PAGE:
With ExcelDna you can create high-performance UDFs by using a restricted set of types, and taking responsibility for ensuring that exceptions are not leaked. Otherwise, ExcelDna is designed be flexible and make it easy to expose your functions safely - these extensions perform well but are not tuned for high-performance interop.
The best performing UDFs will have double or double,
as the parameter and return types, and be marked as IsExceptionSafe=true (and IsThreadSafe=true for Excel 2007), in which case ExcelDna will not wrap your function call in an exception handler. In these cases there is no marshaling code invoked on the managed side, and Excel does the type conversion and error handling as needed. If your function throws an unhandled exception, Excel will crash fatally. For such functions, the only per call overhead is the unmanaged -> managed transition, which is less than 100 CPU instructions. On my fairly slow computer (Excel 2007), Excel is happy to make more than 300 000 calls per second to a simple ExcelDna function (I used CalcCircum from the Xll SDK Example, which multiplies the input number by a constant). With the example C add-in (the no-overhead 'native' case) Excel makes closer to 1 000 000 calls per second to the .xll.
Of course, as the code in your UDF becomes significant, this transition overhead of a few microseconds becomes less important,
and the performance of you JITted managed code dominates. (You should expect the performance of managed code to be excellent, but numerical and array-intensive routines might need to be profiled and tuned aggressively, ultimately being maybe 10% slower than C++.)
If an exported function is not marked with IsExceptionSafe=true, then an exception handler is created, and the return value is explicitly marshaled (the return type is effectively object, to allow an error value to be returned). With the additional overhead of the wrapper and marshaling the return value, the simple function recalculates at about 150 000 calls per second.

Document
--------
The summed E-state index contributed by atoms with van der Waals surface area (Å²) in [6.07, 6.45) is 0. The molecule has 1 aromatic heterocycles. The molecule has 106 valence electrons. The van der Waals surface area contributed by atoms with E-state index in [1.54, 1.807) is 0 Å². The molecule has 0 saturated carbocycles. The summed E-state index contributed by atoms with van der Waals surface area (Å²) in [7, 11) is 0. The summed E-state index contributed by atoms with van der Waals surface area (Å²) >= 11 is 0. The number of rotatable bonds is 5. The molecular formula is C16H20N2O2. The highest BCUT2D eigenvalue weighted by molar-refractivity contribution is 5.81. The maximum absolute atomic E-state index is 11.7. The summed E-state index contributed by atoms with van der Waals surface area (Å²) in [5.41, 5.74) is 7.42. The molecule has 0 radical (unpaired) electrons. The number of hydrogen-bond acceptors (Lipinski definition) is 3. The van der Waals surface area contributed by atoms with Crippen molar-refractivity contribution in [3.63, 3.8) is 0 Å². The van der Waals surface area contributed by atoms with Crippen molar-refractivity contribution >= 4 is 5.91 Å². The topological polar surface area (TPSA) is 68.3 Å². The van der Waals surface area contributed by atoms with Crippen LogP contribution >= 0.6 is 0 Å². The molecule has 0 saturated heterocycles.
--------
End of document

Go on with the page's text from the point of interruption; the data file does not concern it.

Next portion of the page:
Any other data types force a managed code marshaling for each value. The overhead now includes a function call to the marshaling code, memory allocation and a copy of the data to or from the managed heap. For strings under Excel pre-2007 this includes a text encoding/decoding, in Excel 2007 at least a copy of the string.
ExcelDna optimisation policy
I will maintain a fast, performance-sensitive path for functions (exception-safe or not)
where all parameter and return types are among the following :
(object return values should be one of
For other data types (like the other types currently supported) and method extensions, I will focus on the ease with which extensions can be added and the availability and usability of more powerful features. In upcoming versions I want to add more type conversions, and include the ability to add your own type converters and function wrappers.
Computing a million cells
double->double Not ExcelDna - native C .xll (/- 1s ==
/- 1 000 000 /s)
double->double ExcelDna fastest - marked ExceptionSafe (< 3s == 300 000 /s)
double->double ExcelDna - not marked ExceptionSafe (< 6s == 150 000 /s)
object->object passing in doubles (< 8s == 120 000 /s)
object->string passing in doubles, returning input.ToString() (< 9s == 110 000 /s)
Under Excel 2007 you can also add IsThreadSafe=true to your function. This can give your sheets a dramatic boost that I leave for you to discover ;-)
public static double CalcCircumDna(double val)
return val * 6.283185308;